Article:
Many cells in the human body are able to use a range of different respiratory substrates. However, brain cells can only use glucose. Heart muscle preferentially uses fatty acids.
- Glucose is an essential fuel for some cells, e.g. brain cells, red blood cells and lymphocytes, but some cells, e.g. liver cells, also oxidise lipids and excess amino acids.
- The fatty acid components of lipids are important: carbon atoms are detached in pairs as ACoA and fed into the Krebs cycle.
- Amino acids are deaminated and their carbon–hydrogen skeletons converted into pyruvate or into ACoA.
The energy values of these different substrates are not the same.
Energy values of respiratory substrates
Most of the energy released in respiration comes from the oxidation of hydrogen to water. The more hydrogens there are (in comparison with carbon or oxygen atoms) in the structure of a molecule, the greater the energy value. It is hydrogen atoms that are used to generate ATP via the electron transport chain.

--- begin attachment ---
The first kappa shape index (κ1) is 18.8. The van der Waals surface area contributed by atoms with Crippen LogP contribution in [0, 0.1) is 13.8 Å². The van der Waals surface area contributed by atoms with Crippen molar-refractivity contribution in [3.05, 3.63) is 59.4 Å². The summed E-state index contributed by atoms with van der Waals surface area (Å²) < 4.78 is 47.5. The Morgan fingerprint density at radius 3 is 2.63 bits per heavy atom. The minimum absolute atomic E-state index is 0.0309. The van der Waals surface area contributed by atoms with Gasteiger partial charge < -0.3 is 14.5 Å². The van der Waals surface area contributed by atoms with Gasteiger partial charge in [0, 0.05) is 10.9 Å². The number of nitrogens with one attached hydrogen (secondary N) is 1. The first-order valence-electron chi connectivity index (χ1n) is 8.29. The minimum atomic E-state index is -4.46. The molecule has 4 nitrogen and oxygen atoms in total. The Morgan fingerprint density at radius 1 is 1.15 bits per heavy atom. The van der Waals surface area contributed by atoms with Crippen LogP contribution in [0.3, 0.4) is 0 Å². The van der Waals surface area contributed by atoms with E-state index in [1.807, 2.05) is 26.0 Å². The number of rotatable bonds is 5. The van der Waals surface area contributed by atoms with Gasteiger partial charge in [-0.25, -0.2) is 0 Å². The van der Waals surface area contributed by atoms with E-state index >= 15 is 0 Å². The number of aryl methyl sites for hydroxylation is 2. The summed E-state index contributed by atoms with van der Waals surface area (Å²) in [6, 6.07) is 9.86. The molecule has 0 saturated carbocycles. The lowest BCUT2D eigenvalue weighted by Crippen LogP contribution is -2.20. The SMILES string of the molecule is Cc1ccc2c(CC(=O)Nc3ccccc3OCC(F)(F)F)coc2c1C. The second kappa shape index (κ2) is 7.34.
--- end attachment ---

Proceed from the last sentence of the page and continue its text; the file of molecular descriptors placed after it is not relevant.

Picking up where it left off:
Fatty acids have more hydrogens per unit mass than carbohydrates, so lipids have a greater energy value per unit mass (lipid provides more than twice as much energy per gram as carbohydrate or protein). Energy values in kJ g–1 are determined by burning a known mass of the substance in oxygen in a bomb calorimeter. Typical energy values are:
It is possible to get a good idea of which respiratory substrate the cells in an organism are using by measuring the volume of oxygen it is taking in and the volume of carbon dioxide it is giving out.
The values in the table are for aerobic respiration. If a cell or an organism is respiring anaerobically, then no oxygen is being used. The RQ is therefore infinity (00).